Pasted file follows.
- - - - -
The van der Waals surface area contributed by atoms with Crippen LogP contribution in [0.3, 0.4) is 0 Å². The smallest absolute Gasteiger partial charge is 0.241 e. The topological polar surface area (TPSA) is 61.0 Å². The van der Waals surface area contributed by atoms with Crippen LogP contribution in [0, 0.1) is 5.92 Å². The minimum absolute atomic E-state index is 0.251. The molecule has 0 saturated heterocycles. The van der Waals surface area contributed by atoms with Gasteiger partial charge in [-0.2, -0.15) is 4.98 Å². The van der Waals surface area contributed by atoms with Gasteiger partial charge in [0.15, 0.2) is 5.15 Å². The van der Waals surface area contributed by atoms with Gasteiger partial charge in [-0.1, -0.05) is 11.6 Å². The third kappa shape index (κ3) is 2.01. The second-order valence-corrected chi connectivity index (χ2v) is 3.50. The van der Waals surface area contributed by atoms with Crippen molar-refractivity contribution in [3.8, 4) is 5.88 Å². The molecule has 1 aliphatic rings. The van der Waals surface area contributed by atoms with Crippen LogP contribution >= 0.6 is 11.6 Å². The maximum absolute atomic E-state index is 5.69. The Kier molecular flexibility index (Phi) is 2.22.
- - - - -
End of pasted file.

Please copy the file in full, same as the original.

The van der Waals surface area contributed by atoms with Crippen LogP contribution in [0.3, 0.4) is 0 Å². The smallest absolute Gasteiger partial charge is 0.241 e. The topological polar surface area (TPSA) is 61.0 Å². The van der Waals surface area contributed by atoms with Crippen LogP contribution in [0, 0.1) is 5.92 Å². The minimum absolute atomic E-state index is 0.251. The molecule has 0 saturated heterocycles. The van der Waals surface area contributed by atoms with Gasteiger partial charge in [-0.2, -0.15) is 4.98 Å². The van der Waals surface area contributed by atoms with Gasteiger partial charge in [0.15, 0.2) is 5.15 Å². The van der Waals surface area contributed by atoms with Gasteiger partial charge in [-0.1, -0.05) is 11.6 Å². The third kappa shape index (κ3) is 2.01. The second-order valence-corrected chi connectivity index (χ2v) is 3.50. The van der Waals surface area contributed by atoms with Crippen molar-refractivity contribution in [3.8, 4) is 5.88 Å². The molecule has 1 aliphatic rings. The van der Waals surface area contributed by atoms with Crippen LogP contribution >= 0.6 is 11.6 Å². The maximum absolute atomic E-state index is 5.69. The Kier molecular flexibility index (Phi) is 2.22.